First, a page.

Of the other surviving plays, Clouds resulted in a humiliating third place or lower at the City Dionysia (cf. the parabasis of the revised (preserved) version of the play, and the parabasis of the following year's Wasps). The play satirizes the sophistic learning en vogue in Athens at the time. Socrates was the principal target and emerges as a typical Sophist; in Plato's Apology at 18d, the character of Socrates suggests that it was the foundation of those charges which led to Socrates' conviction. Lysistrata was written in the final decade of the Peloponnesian War between Athens and her allies and Sparta and the Peloponnesian League, and argues not so much for pacifism as for the idea that the two leading states ought not be fighting one another at this point but combining to rule Greece. In the play, this is accomplished when the women of the two sides deprive their husbands of sex until they stop fighting. Lysistrata was later illustrated at length by Pablo Picasso and Aubrey Beardsley.


Surviving plays

Datable non-surviving (lost) plays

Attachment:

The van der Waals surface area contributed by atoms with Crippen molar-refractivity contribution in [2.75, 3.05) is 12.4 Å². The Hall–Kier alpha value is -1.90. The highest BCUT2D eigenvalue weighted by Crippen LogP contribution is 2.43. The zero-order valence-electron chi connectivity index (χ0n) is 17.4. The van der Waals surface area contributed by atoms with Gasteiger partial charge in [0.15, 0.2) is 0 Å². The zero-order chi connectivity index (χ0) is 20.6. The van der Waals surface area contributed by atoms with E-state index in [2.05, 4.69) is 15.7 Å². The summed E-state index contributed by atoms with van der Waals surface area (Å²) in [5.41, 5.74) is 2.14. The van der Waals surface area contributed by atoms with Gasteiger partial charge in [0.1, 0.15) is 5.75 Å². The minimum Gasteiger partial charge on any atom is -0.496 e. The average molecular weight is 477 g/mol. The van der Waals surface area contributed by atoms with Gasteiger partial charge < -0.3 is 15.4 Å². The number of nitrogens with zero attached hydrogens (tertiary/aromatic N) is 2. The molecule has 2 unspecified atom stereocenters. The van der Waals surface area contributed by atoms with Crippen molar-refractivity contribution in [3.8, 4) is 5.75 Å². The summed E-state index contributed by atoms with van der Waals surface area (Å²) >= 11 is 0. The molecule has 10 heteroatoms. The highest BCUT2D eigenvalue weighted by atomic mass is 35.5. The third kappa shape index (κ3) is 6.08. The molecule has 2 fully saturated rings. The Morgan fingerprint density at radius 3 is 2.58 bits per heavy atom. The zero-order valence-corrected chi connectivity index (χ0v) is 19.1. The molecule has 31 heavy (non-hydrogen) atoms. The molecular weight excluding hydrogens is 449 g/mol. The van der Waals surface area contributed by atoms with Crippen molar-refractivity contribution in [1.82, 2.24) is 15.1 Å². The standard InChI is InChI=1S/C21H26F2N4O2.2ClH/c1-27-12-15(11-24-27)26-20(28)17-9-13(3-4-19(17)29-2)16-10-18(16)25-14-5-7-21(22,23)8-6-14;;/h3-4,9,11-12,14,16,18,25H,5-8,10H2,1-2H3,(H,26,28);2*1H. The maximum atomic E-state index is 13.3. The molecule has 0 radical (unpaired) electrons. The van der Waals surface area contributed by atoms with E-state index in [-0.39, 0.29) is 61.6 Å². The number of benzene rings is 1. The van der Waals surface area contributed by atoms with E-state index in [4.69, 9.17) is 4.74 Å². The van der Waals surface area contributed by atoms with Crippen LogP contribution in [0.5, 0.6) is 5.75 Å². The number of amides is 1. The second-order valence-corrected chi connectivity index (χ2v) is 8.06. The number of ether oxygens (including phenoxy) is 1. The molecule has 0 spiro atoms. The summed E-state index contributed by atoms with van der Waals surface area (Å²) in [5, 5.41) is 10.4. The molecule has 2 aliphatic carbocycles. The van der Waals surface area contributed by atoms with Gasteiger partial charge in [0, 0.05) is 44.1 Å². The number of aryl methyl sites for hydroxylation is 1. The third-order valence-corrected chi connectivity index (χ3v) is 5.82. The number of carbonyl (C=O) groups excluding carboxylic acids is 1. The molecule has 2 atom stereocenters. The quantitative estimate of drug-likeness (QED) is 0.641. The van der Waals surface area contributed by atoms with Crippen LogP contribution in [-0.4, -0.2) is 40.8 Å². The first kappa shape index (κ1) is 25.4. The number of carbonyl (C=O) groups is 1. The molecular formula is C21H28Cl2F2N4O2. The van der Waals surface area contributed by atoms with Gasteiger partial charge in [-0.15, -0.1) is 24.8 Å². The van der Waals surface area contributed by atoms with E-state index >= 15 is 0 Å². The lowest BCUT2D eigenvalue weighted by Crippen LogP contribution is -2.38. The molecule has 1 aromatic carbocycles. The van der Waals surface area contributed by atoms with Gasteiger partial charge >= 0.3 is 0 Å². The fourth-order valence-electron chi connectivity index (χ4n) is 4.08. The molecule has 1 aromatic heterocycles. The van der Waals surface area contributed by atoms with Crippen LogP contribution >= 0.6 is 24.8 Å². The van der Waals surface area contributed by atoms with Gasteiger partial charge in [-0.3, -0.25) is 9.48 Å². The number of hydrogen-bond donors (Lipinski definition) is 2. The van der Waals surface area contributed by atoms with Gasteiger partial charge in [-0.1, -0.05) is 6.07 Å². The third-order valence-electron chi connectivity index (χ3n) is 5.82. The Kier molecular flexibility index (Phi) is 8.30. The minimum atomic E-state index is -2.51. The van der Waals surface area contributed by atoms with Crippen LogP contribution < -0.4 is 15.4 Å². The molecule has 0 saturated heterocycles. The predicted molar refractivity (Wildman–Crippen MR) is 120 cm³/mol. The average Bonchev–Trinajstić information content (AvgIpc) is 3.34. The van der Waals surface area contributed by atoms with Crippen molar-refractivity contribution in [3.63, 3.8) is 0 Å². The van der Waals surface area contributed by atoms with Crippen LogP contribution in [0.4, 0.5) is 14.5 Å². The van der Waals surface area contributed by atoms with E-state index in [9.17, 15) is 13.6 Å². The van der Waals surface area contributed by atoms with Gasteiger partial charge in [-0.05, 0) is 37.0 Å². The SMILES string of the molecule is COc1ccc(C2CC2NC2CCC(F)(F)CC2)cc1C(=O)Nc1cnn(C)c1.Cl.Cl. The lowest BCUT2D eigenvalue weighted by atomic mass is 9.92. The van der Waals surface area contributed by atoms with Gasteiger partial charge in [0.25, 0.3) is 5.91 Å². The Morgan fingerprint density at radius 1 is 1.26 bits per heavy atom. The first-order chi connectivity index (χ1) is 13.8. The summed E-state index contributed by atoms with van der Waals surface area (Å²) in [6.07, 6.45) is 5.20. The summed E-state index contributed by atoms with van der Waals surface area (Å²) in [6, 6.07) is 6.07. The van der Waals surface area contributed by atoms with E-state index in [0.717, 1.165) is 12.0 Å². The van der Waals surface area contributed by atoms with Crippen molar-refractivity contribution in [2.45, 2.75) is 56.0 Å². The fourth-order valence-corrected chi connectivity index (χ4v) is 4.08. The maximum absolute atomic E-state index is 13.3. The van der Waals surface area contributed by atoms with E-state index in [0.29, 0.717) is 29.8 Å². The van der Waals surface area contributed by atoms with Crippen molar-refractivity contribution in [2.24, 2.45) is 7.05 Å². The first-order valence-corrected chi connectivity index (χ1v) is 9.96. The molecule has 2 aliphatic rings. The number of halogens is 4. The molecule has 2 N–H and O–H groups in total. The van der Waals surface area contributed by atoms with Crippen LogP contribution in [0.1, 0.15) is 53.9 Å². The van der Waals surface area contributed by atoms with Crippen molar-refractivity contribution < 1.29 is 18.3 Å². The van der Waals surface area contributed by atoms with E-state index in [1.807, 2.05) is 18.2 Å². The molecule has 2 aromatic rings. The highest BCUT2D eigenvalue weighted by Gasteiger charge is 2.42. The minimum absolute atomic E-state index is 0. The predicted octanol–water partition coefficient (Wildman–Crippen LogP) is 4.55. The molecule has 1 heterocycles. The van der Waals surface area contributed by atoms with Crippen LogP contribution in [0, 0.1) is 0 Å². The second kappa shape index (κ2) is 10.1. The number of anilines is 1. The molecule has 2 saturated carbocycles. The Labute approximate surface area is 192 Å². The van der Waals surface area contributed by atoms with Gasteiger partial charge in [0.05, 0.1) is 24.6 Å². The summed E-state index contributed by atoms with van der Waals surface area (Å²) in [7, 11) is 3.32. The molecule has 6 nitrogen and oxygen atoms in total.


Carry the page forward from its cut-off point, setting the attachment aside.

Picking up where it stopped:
The standard modern edition of the fragments is Kassel-Austin, Poetae Comici Graeci III.2; Kock-numbers are now outdated and should not be used.

Undated non-surviving (lost) plays

  • Aiolosikon (first version)
  • Anagyros
  • Frying-Pan Men
  • Daidalos
  • Danaids
  • Dionysos Shipwrecked
  • Centaur
  • Niobos
  • Heroes
  • Islands
  • Lemnian Women
  • Old Age
  • Peace (second version)
  • Phoenician Women
  • Poetry
  • Polyidos
  • Seasons
  • Storks
  • Telemessians
  • Triphales
  • Thesmophoriazusae (Women at the Thesmophoria Festival, second version)
  • Women in Tents

Aristophanes in fiction

  • Acropolis Now (radio) - this is a comedy radio show for the BBC set in Ancient Greece. It features Aristophanes, Socrates and many other famous Greeks. (Not to be confused with the Australian sitcom of the same name)
  • Aristophanes, and most frequently The Clouds, is mentioned frequently by the character Menedemos in the Hellenic Traders series of novels by H N Turteltaub.


Further reading

  • reviewed by W.J. Slater, Phoenix, Vol. 30, No. 3 (Autumn, 1976), pp. 291-293 doi:10.2307/1087300
  • Platter, Charles. Aristophanes and the Carnival of Genres (Arethusa Books). Baltimore, MD; London: The Johns Hopkins University Press, 2006 (hardcover, ISBN 0-8018-8527-2).
  • Lee, Jae Num. "Scatology in Continental Satirical Writings from Aristophanes to Rabelais" and "English Scatological Writings from Skelton to Pope." Swift and Scatological Satire. Albuquerque: U of New Mexico P, 1971. 7-22; 23-53.
  • Aristophanes and the Comic Hero by Cedric H. Whitman Author(s) of Review: H. Lloyd Stow The American Journal of Philology, Vol. 87, No. 1 (Jan., 1966), pp. 111-113
  • G. M. Sifakis The Structure of Aristophanic Comedy The Journal of Hellenic Studies, Vol. 112, 1992 (1992), pp. 123-142 doi:10.2307/632156
aristophanes in Min Nan: Aristophanes
aristophanes in Breton: Aristofanes